Purpose-Driven Pandering

McCain and Obama's self-serving answers at the Saddleback Forum


A little over a week ago, presidential hopefuls Sen. Barack Obama (D-Ill.) and Sen. John McCain (R-Ariz.) subjected themselves to a mild public interrogation by America's foremost self-help guru. In back-to-back interviews conducted before his massive evangelical congregation at Lake Forest, California's Saddleback Church, Rev. Rick Warren, the author of A Purpose Driven Life and other uplifting bestsellers, quizzed the major party frontrunners on matters of politics and faith. When talk turned to the Supreme Court, things really got interesting.

"Which existing Supreme Court justice would you not have nominated?" Warren asked each candidate. McCain responded by naming all four of the Court's current liberals. "With all due respect," he told Warren, "Justice Ginsburg, Justice Breyer, Justice Souter and Justice Stevens." It was a bold answer, especially given that McCain had actually voted to confirm Ginsburg, Breyer, and Souter (Stevens was nominated to the Court well before McCain's Senate career began). Warren didn't follow-up on that particular inconsistency, of course, though the reason for McCain's transformation isn't hard to guess. The Arizona maverick suddenly cares about the Supreme Court because the conservative voters he's trying to woo happen to care so much about it.

Obama's answer was even more revealing. He quickly named Justice Clarence Thomas, which at first glance isn't such a shock. Obama is the liberal candidate, after all, and he needs to signal his support for abortion rights whenever the subject of the Court comes up. And Thomas has held that Roe v. Wade (1973) should be overturned. But that wasn't how Obama justified his choice. Instead, he essentially described Thomas as an affirmative action case, telling Warren, "I don't think that he…was a strong enough jurist or legal thinker at the time for that elevation."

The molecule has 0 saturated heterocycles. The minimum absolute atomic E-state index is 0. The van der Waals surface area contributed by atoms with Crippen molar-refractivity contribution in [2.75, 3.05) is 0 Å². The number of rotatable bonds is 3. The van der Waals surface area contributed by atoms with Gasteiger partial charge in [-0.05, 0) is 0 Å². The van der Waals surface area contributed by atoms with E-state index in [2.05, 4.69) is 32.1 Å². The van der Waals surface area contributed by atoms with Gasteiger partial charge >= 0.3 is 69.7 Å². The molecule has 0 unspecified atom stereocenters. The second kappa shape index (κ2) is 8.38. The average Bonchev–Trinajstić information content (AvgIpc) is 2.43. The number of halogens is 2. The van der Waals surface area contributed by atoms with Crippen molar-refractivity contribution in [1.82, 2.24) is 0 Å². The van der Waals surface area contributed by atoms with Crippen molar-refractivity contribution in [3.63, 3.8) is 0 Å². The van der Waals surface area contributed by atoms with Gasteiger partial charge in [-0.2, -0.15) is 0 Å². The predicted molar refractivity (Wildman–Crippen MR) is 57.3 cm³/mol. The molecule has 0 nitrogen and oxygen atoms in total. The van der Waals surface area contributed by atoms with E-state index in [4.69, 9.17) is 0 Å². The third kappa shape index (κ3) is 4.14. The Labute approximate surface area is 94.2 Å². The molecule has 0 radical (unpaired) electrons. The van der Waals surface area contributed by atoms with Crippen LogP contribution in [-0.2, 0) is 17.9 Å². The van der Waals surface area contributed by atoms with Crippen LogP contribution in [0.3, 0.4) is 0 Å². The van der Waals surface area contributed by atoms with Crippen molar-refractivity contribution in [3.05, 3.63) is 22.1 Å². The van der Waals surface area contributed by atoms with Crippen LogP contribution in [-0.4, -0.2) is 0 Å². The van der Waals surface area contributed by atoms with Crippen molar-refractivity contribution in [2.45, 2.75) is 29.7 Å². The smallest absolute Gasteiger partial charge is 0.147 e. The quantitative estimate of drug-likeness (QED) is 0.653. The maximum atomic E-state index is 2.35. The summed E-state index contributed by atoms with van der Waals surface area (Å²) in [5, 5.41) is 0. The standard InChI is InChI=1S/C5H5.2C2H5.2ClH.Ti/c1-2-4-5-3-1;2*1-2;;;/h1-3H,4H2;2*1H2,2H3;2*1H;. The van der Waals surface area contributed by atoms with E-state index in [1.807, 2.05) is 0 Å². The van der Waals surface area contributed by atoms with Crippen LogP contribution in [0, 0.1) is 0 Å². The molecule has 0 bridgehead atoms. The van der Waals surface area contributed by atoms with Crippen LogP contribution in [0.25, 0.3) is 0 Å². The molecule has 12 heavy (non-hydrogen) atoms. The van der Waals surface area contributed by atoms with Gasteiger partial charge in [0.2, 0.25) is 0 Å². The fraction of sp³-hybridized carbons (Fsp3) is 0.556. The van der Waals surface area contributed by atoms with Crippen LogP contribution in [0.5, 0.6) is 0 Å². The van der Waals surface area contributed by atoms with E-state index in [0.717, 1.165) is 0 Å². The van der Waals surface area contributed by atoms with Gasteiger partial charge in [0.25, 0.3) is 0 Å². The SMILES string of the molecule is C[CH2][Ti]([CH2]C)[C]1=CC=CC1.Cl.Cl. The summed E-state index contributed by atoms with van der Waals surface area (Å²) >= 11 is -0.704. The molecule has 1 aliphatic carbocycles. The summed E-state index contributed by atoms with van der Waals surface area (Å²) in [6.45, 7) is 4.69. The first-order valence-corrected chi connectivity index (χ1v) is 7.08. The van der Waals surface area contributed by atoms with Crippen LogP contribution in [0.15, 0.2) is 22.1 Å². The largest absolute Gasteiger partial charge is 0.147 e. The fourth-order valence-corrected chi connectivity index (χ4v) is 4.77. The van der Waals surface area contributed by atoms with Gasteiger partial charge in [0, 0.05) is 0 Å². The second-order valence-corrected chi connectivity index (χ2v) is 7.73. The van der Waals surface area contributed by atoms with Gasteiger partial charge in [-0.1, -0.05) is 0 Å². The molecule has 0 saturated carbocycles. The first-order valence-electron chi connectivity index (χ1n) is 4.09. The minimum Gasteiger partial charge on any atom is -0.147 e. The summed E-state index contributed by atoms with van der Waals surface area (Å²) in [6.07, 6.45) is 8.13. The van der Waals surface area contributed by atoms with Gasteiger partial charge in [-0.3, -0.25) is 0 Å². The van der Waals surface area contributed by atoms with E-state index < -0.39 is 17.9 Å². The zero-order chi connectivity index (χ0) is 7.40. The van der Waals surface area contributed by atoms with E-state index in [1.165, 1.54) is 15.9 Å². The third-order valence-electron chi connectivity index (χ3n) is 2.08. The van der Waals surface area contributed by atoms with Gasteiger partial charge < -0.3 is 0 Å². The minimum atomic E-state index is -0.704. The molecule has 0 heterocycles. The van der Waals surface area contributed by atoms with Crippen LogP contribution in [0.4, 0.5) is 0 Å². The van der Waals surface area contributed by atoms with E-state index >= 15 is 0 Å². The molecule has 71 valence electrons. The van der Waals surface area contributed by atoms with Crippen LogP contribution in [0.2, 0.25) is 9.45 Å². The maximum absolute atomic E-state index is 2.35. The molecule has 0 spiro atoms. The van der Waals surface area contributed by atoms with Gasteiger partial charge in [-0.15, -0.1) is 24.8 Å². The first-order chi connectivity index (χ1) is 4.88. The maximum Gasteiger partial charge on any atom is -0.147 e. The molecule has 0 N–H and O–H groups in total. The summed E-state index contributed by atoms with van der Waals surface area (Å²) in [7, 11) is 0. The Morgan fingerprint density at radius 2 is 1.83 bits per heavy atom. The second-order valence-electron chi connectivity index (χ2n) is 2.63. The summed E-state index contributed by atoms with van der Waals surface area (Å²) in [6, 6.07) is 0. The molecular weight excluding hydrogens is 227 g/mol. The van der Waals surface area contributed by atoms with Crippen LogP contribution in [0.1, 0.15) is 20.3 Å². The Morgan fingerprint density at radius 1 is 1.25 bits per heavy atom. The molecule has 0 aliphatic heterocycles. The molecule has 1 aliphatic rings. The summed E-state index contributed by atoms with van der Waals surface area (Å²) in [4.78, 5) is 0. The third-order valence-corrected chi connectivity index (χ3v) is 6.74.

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Think about that. The presumptive Democratic nominee just employed one of the most common arguments used by opponents of affirmative action: namely, that it gives preferential treatment to the under-qualified based on their race, ethnicity, or gender. (Thomas, by the way, was perfectly fit to serve at that point in his career. The American Bar Association, which evaluates every presidential nominee to the Court, declared him "qualified" after combing through his law review articles, his speeches, and the decisions he wrote as a judge for the U.S. Court of Appeals for the District of Columbia. That he was a qualified black conservative naturally sweetened the deal for President George H.W. Bush.)

Now think about this. Affirmative action is routinely defended on the grounds that it gives qualified minority candidates the shot they deserve but might not otherwise receive. As that line of argument goes, after they get their opportunity, such individuals typically prove their detractors wrong. Now, regardless of what you think about Thomas' aggressive brand of conservative jurisprudence, there's no doubt that he's proven himself a fully capable member of the Court.

In fact, he's one of the few justices today whose principles sometimes trump their politics. Consider his eloquent dissent in Gonzales v. Raich (2005), where the majority struck down California's medical marijuana law in favor of federal anti-drug laws passed under the Commerce Clause. As Thomas noted, the marijuana at issue in the case was both grown and consumed entirely within one state, which is the opposite of any coherent definition of interstate commerce. "If Congress can regulate this under the Commerce Clause," he wrote, "then it can regulate virtually anything—and the Federal Government is no longer one of limited and enumerated powers."

Fellow conservative Justice Antonin Scalia, on the other hand, who Obama praised at the Saddleback Forum for his "intellectual brilliance," voted with the majority in Raich, coming down squarely against a government of "limited and enumerated powers." It's safe to say that Scalia and Thomas are both politically hostile to illegal drugs. Yet only Scalia set his constitutional scruples aside that day.

Not that Obama mentioned any of that at Saddleback. Instead, he repeated a demonstrably false charge that dates back to Thomas' confirmation hearings in 1991. Shouldn't Obama be happy that a qualified black justice—even a conservative one—has been proving his intellectual critics wrong for more than a decade?

Apparently not. Lofty rhetoric aside, Obama has been just as guilty of shameless pandering as any other politician. Similarly, McCain's transparent attempt to recast himself as a judicial conservative has been less than persuasive.

With the election less than three months away, Saddleback was a necessary reminder that our would-be leaders are willing to stoop a little low in order to win. That's not exactly change we should believe in.

Damon W. Root is an associate editor of reason.